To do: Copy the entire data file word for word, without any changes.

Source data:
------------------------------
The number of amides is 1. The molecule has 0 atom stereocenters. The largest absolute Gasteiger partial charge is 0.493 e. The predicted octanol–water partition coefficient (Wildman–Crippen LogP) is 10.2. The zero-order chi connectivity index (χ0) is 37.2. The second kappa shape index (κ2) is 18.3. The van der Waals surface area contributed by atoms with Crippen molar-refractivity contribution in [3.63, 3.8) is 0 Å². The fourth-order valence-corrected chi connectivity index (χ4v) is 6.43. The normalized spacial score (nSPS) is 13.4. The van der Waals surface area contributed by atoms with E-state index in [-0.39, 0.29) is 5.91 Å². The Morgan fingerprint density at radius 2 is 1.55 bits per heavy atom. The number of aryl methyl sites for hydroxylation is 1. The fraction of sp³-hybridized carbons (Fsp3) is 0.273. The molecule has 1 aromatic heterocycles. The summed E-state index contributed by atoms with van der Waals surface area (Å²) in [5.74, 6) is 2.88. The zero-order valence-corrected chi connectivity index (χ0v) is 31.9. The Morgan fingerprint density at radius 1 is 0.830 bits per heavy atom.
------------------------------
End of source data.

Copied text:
The number of amides is 1. The molecule has 0 atom stereocenters. The largest absolute Gasteiger partial charge is 0.493 e. The predicted octanol–water partition coefficient (Wildman–Crippen LogP) is 10.2. The zero-order chi connectivity index (χ0) is 37.2. The second kappa shape index (κ2) is 18.3. The van der Waals surface area contributed by atoms with Crippen molar-refractivity contribution in [3.63, 3.8) is 0 Å². The fourth-order valence-corrected chi connectivity index (χ4v) is 6.43. The normalized spacial score (nSPS) is 13.4. The van der Waals surface area contributed by atoms with E-state index in [-0.39, 0.29) is 5.91 Å². The Morgan fingerprint density at radius 2 is 1.55 bits per heavy atom. The number of aryl methyl sites for hydroxylation is 1. The fraction of sp³-hybridized carbons (Fsp3) is 0.273. The molecule has 1 aromatic heterocycles. The summed E-state index contributed by atoms with van der Waals surface area (Å²) in [5.74, 6) is 2.88. The zero-order valence-corrected chi connectivity index (χ0v) is 31.9. The Morgan fingerprint density at radius 1 is 0.830 bits per heavy atom.